The first from that group was “I Zimbra,” from its 1979 third album, and it, like several of the songs to follow,” featured Byrne on guitar and taking part in choreographed dance with the band.

The next song was a more recognizable Talking Heads tune, “Slippery People,” from 1983’s “Speaking in Tongues, with its thumping drums sounding like that disc’s hit “Burning Down the House.” Those songs are now nearly 35 years old, but sounded fresh and vital.

That was even more true of the Talking Heads hit “Once in a Lifetime,” which not only still is a great song, but was performed strongly and still connected. The crowd gave it a huge cheer.

There was much of the expected Byrne oddity throughout the set – his voice still screeching in off-kilter squawks during the new wave delivery of “I Should Watch TV” from his 2012 album with St. Vincent.

And Byrne, in the first and one of the few times he addressed the crowd, turned that tune into an admonition to be informed, saying it’s “very important to vote in every election – every time we can.”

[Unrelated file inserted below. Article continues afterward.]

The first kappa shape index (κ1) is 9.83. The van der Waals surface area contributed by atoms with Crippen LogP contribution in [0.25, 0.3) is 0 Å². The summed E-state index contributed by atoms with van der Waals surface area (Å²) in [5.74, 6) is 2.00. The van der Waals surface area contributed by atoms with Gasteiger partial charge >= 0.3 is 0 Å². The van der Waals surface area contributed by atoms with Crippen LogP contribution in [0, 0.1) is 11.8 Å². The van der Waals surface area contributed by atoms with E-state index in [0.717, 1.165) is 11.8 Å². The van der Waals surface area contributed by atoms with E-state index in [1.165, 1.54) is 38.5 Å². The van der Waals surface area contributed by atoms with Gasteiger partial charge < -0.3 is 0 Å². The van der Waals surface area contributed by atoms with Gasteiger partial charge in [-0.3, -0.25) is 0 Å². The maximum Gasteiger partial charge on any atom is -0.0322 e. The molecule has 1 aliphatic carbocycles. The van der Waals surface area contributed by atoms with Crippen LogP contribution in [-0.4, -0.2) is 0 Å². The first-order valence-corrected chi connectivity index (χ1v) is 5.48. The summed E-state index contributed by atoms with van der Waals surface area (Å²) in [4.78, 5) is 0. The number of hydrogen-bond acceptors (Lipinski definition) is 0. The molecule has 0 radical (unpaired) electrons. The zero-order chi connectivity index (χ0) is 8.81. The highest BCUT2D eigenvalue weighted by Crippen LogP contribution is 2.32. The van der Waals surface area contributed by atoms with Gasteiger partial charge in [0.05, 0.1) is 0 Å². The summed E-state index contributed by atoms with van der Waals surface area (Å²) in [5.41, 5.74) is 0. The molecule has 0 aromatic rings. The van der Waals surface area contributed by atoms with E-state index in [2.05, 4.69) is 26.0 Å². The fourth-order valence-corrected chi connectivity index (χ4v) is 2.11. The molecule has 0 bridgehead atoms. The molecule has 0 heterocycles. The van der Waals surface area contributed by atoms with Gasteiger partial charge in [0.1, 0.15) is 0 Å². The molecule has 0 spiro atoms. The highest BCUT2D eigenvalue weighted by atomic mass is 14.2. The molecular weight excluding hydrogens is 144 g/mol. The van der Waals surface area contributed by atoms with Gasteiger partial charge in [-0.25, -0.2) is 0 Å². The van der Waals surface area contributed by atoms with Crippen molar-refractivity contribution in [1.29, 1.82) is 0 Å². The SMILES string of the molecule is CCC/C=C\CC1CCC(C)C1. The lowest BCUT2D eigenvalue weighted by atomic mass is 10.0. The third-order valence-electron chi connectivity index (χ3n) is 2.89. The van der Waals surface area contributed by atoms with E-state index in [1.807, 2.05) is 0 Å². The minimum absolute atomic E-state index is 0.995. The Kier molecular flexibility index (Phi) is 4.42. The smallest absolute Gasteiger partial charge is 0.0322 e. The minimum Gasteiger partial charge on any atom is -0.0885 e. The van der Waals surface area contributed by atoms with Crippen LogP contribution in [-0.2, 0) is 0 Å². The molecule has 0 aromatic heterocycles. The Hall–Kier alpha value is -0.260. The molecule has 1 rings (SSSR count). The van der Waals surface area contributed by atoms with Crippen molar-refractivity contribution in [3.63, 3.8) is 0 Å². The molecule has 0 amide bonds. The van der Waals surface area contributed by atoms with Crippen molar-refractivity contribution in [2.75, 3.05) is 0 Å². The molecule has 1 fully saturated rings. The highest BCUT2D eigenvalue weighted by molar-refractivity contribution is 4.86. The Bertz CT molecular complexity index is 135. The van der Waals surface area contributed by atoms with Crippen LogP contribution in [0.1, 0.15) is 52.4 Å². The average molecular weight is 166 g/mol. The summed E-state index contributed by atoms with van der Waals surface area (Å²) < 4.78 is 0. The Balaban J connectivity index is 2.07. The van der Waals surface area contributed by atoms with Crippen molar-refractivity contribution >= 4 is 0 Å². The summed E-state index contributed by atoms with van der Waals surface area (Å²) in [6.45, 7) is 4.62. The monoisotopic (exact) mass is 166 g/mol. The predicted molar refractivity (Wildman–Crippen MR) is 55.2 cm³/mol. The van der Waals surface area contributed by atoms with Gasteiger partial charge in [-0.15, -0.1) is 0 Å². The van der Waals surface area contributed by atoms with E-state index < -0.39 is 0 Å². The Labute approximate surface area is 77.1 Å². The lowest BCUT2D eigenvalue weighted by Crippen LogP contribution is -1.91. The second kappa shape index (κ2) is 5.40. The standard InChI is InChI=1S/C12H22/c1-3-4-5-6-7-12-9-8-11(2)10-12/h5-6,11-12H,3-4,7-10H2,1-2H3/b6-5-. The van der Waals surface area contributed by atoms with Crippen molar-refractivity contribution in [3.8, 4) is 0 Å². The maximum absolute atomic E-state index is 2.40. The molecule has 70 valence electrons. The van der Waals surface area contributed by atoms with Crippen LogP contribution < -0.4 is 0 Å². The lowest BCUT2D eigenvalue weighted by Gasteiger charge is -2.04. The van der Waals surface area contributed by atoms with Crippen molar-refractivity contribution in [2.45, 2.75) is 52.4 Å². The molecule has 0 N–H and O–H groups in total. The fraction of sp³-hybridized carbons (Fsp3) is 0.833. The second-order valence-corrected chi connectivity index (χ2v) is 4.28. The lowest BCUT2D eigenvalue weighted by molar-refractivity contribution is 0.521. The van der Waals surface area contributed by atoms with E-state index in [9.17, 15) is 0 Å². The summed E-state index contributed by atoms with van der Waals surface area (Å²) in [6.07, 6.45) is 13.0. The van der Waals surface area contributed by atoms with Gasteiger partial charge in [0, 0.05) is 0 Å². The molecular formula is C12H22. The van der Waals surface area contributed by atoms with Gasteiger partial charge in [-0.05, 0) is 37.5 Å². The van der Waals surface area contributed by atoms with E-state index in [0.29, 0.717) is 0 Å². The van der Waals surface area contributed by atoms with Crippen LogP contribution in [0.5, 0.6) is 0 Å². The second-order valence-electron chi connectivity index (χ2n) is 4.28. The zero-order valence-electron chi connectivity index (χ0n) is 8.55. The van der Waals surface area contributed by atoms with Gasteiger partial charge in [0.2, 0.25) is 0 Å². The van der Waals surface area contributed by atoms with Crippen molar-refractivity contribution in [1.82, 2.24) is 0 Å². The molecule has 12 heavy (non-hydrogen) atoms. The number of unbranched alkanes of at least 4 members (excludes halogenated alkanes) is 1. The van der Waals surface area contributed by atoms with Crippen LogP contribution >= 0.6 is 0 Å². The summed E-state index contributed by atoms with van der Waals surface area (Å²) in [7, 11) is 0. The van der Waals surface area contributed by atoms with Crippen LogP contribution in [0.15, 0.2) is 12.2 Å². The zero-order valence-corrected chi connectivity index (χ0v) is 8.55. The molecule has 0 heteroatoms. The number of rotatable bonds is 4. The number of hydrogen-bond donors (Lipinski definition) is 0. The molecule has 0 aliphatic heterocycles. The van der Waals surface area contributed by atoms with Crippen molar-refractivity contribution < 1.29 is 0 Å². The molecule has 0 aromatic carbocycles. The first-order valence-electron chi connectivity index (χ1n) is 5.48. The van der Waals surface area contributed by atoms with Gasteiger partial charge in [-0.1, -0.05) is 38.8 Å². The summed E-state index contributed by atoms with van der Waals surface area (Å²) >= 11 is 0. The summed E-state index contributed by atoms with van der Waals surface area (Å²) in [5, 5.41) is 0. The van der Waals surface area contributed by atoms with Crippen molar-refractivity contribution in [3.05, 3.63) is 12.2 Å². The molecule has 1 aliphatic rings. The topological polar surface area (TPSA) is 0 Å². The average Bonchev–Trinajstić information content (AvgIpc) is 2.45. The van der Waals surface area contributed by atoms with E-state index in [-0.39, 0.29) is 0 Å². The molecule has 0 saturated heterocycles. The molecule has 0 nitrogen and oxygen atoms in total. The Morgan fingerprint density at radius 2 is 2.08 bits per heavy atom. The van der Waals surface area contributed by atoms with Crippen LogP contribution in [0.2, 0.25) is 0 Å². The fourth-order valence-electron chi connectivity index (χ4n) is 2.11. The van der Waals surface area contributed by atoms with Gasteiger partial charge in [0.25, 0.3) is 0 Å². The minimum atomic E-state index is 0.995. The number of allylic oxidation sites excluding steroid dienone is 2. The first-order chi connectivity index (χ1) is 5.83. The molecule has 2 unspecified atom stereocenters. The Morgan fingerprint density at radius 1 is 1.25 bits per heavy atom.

The new “Everybody’s Coming to My House” also had that chirped delivery, and Talking Heads’ “This Must Be the Place” had him skipping about the stage. “Toe Jam,” the 2008 song he did with The Brighton Port Authority, was fun and silly.

Photo: BRIAN HINELINE/Special to The Morning Call

But other songs were more serious. He started the new “I Dance Like This” starkly -- alone on stage at a keyboard before the other joined him. The new “Every Day is a Miracle” was almost choral in spots, and “Like Humans Do” again turned into a drum line.